From Paris we went to Brugge, and I think this was possibly one of my most favorite parts of the trip. We biked along the canal for a few hours (a very scenic city. Every street corner is a photo-opportunity). We tried the Belgian beer, the waffles, the fries (all 100% meet up to their hype by the way). The city itself is incredibly well preserved and well aged. We climbed up a clock tower that dates back to the 1300s, and believe me, you can feel the age in the wooden stairs climbing up the last bit to the top.

From Brugge we spent a day in Amsterdam. We got quite lost in the city, went to the Heinekein Experience and tried more beers and food. Our last meal was at a fantastic Indonesian Restaurant.

I also managed to fit in a considerable amount of reading on the train and plane rides across Europe. I finished 4 books in total: The Elegance of a Hedgehog, The Most Beautiful Walk, The Maltese Falcon, & The Garden of Invention. I even got my husband (gah, he’s my husband now!) to read Water for Elephants and The Curious Incident of the Dog in the Nighttime.

Hopefully I’ll remember to return to this post to upload some pictures from the trip, but then that might just make me sad I’m not there anymore. =p

Noteworthy Links #13

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  • Fans of Harper Lee and legal fiction can now rejoice! The American Bar Association and the University of Alabama announced plans to honor the 50th anniversary of To Kill A Mockingbird with the creation of the Harper Lee Prize for Legal Fiction. The deadline for entries (full length books written in 2010) is Friday April 8th, 2011.

  • If you like food and if you like books, then make sure to book a trip to Seattle for the Edible Book Festival this weekend at only $10 per person. Admission is free if you bring a book.

Supermoon

Sounds like a title for an unwritten book 5 of the Twilight series, no?

California is currently experiencing some bad storms and a supermoon which had been predicted to bring out the next big earthquake since the 1906 disaster that nearly destroyed San Francisco. Needless to say, there was no giant earthquake, there were no ruptured pipelines, or explotions or anything else dramatic. Just a lot of heavy winds and strong rain that bring about a lot of worries with Californians. (I bet East Coast readers are totally rolling their eyes at this).  Its not my fault we get more sunny days than rainy days (only if you forget about Daly City and San Francisco of course).

In the wake of the Japan tsunami and earthquake, along with the gloom and doom predictions of the earthquake that is long overdue for the Bay Area, I decided that it was about time my fiance and I put together an emergency kit for ourselves. It turns out, we weren’t the only ones feeling this way.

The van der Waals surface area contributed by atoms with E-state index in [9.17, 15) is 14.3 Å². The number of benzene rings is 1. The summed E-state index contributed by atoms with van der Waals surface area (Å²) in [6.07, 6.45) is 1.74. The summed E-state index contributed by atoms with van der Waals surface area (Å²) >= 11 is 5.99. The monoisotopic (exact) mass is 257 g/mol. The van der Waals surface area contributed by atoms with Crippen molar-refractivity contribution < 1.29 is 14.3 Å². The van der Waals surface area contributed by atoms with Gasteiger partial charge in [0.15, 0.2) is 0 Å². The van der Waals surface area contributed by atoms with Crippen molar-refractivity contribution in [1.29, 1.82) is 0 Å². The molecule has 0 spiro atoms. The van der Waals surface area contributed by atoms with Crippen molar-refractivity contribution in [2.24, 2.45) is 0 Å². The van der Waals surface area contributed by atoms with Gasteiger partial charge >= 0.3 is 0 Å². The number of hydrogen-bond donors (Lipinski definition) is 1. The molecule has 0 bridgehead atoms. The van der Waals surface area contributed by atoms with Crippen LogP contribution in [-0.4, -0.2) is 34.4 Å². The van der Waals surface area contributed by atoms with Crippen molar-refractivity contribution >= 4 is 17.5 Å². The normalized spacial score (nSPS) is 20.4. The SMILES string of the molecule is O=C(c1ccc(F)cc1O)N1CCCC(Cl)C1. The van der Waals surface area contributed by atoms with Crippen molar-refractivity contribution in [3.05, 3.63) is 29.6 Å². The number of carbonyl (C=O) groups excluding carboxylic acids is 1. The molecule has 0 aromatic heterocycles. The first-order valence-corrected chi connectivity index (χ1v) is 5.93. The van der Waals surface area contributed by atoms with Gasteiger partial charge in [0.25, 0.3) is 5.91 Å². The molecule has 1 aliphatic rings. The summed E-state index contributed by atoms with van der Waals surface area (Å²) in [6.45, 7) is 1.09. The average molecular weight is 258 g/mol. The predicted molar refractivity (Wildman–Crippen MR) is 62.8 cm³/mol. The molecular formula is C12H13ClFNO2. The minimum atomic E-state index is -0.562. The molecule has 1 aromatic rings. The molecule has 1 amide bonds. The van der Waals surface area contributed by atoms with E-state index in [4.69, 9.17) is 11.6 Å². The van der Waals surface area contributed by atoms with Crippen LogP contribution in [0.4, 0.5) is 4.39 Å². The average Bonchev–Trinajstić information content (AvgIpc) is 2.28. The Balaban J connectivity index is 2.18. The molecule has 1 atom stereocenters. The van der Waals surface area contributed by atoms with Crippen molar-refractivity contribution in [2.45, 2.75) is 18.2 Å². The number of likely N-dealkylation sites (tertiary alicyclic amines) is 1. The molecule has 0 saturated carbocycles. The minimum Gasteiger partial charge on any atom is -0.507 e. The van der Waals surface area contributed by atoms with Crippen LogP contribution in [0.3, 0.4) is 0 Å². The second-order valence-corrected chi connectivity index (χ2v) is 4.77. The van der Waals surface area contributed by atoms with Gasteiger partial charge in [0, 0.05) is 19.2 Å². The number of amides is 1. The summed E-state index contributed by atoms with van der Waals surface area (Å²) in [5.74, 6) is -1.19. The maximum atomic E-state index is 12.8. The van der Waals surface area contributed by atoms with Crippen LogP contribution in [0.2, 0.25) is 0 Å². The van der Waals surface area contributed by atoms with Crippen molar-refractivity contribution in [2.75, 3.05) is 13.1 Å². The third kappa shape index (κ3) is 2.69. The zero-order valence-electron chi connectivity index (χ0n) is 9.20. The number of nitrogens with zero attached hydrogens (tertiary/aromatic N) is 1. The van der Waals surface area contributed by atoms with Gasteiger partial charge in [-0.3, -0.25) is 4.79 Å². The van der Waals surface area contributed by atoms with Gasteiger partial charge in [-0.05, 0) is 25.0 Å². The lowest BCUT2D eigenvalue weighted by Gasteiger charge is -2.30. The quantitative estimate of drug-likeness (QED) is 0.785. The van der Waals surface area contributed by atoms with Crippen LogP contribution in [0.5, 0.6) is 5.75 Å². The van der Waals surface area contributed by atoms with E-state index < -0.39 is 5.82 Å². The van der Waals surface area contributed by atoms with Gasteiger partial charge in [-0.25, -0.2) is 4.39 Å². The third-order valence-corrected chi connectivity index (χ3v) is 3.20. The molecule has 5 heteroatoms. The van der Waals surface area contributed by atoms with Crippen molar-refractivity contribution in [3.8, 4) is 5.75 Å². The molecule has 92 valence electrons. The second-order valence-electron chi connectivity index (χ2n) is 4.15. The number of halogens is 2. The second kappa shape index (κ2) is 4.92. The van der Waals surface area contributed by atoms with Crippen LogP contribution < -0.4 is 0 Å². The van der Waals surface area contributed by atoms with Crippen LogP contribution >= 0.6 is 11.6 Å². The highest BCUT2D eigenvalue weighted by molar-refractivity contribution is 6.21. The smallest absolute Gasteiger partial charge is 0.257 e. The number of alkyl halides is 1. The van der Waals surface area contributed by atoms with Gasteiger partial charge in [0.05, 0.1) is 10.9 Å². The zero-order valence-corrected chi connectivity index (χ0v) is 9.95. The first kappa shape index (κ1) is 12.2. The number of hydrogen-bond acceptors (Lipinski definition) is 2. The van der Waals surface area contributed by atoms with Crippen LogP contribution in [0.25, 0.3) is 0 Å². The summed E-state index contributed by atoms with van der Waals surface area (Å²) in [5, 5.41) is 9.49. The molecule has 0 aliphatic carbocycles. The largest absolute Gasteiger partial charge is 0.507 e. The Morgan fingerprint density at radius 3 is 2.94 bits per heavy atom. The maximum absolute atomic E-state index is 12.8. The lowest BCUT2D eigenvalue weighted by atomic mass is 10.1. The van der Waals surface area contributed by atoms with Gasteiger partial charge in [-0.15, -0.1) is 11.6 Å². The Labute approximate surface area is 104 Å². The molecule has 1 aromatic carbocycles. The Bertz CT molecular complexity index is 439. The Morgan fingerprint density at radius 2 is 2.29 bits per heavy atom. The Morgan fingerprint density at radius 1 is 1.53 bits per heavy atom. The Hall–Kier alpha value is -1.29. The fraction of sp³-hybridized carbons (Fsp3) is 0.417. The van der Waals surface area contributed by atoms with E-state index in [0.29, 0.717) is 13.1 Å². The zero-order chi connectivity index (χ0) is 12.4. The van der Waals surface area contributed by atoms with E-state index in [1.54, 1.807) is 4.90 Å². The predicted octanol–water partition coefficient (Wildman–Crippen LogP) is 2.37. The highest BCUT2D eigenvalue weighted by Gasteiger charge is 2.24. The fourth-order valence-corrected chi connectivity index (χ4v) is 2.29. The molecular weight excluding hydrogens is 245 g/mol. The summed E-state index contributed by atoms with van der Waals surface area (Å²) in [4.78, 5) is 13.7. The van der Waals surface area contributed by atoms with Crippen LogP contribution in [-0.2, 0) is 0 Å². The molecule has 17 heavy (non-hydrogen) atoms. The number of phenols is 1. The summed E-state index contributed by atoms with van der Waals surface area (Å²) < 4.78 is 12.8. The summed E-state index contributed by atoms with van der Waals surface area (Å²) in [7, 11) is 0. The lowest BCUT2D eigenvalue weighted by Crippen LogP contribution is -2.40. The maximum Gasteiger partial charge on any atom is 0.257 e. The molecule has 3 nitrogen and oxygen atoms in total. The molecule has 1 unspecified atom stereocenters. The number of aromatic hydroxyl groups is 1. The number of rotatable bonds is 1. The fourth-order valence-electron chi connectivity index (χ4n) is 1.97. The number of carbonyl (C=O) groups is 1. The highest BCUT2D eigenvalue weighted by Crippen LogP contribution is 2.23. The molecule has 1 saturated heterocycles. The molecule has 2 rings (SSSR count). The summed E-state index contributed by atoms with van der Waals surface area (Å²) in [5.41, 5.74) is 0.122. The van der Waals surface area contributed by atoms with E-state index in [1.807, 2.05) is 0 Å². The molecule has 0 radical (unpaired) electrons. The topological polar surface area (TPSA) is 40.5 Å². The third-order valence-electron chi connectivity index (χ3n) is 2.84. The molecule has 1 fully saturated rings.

Our trip to Target was definitely something short of normal. For one, there were maybe 50 people in the store total. Almost all the gallons of water were purchased and there were no pre-made first aid kits to be found. The pharmacist said that they had run out because of “the situation.” 

I had printed out a little checklist to take to Target with us, so pretty much made-up our own first aid kit, and emergency pack. Finding a checklist that was easy to print, covered all the basic needs, and wasn’t too overwhelming was something of a challenge to put together. Our needs are pretty simple. We’re both young with no kids and no pets.

Although, putting together the emergency kit for food and safety, the nerd in me couldn’t help thinking of what books I would pack in the emergency kit. I threw in a NY Times Crossword puzzle book. Its trying to decide which novels or non-fiction books to pack that seem to cause trouble. I don’t have comfort books. I don’t often reread books, even by favorite authors. Most of my favorite authors write such gloomy books anyway (Neil Gaiman, Audrey Niffenegger). I don’t think those would really be considered comfort reads during the aftermath of a major disaster. If anything, I would probably want my knitting needles and yarn more than a book.

What would you pack? A book? A craft?

Emergency Kit checklists

1. Life organizers – Emergency kit

This kit was one of the best that I found online. It includes the 12 categories that should be included in the emergency pack, along with the more vital elements for each category.

2. American Red Cross

3. Wired – Smarter Emergency Kit

Yarn Diet 2011

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I found out about the Yarn Diet via Alea from Pop Culture Junkie. She and Tami from Tami’s Amis are hosting the 2011 Yarn Diet for knitters and crafters. The diet goes from January 2011 to June 2011.

The Rules